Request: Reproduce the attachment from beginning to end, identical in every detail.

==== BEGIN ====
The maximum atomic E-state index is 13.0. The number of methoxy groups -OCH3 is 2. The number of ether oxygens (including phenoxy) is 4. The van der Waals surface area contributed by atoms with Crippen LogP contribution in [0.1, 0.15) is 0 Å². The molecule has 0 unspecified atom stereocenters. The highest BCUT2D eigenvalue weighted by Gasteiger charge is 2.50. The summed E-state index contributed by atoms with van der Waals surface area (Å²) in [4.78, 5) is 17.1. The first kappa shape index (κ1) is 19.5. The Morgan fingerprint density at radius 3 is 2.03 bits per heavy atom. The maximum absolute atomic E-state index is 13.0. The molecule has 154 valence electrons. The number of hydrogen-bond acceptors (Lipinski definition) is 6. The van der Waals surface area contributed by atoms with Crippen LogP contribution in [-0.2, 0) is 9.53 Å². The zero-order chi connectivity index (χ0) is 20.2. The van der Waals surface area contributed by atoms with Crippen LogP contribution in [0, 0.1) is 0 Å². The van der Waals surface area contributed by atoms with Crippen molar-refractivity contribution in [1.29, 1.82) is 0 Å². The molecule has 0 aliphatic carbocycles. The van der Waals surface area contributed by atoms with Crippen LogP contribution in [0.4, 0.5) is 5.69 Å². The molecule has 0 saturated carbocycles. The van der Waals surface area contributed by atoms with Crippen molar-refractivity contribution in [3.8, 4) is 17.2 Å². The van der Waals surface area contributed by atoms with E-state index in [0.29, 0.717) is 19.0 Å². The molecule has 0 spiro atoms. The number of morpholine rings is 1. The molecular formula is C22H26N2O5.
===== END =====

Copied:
The maximum atomic E-state index is 13.0. The number of methoxy groups -OCH3 is 2. The number of ether oxygens (including phenoxy) is 4. The van der Waals surface area contributed by atoms with Crippen LogP contribution in [0.1, 0.15) is 0 Å². The molecule has 0 unspecified atom stereocenters. The highest BCUT2D eigenvalue weighted by Gasteiger charge is 2.50. The summed E-state index contributed by atoms with van der Waals surface area (Å²) in [4.78, 5) is 17.1. The first kappa shape index (κ1) is 19.5. The Morgan fingerprint density at radius 3 is 2.03 bits per heavy atom. The maximum absolute atomic E-state index is 13.0. The molecule has 154 valence electrons. The number of hydrogen-bond acceptors (Lipinski definition) is 6. The van der Waals surface area contributed by atoms with Crippen LogP contribution in [-0.2, 0) is 9.53 Å². The zero-order chi connectivity index (χ0) is 20.2. The van der Waals surface area contributed by atoms with Crippen LogP contribution in [0, 0.1) is 0 Å². The van der Waals surface area contributed by atoms with Crippen molar-refractivity contribution in [1.29, 1.82) is 0 Å². The molecule has 0 aliphatic carbocycles. The van der Waals surface area contributed by atoms with Crippen LogP contribution in [0.4, 0.5) is 5.69 Å². The molecule has 0 saturated carbocycles. The van der Waals surface area contributed by atoms with Crippen molar-refractivity contribution in [3.8, 4) is 17.2 Å². The van der Waals surface area contributed by atoms with E-state index in [0.29, 0.717) is 19.0 Å². The molecule has 0 spiro atoms. The number of morpholine rings is 1. The molecular formula is C22H26N2O5.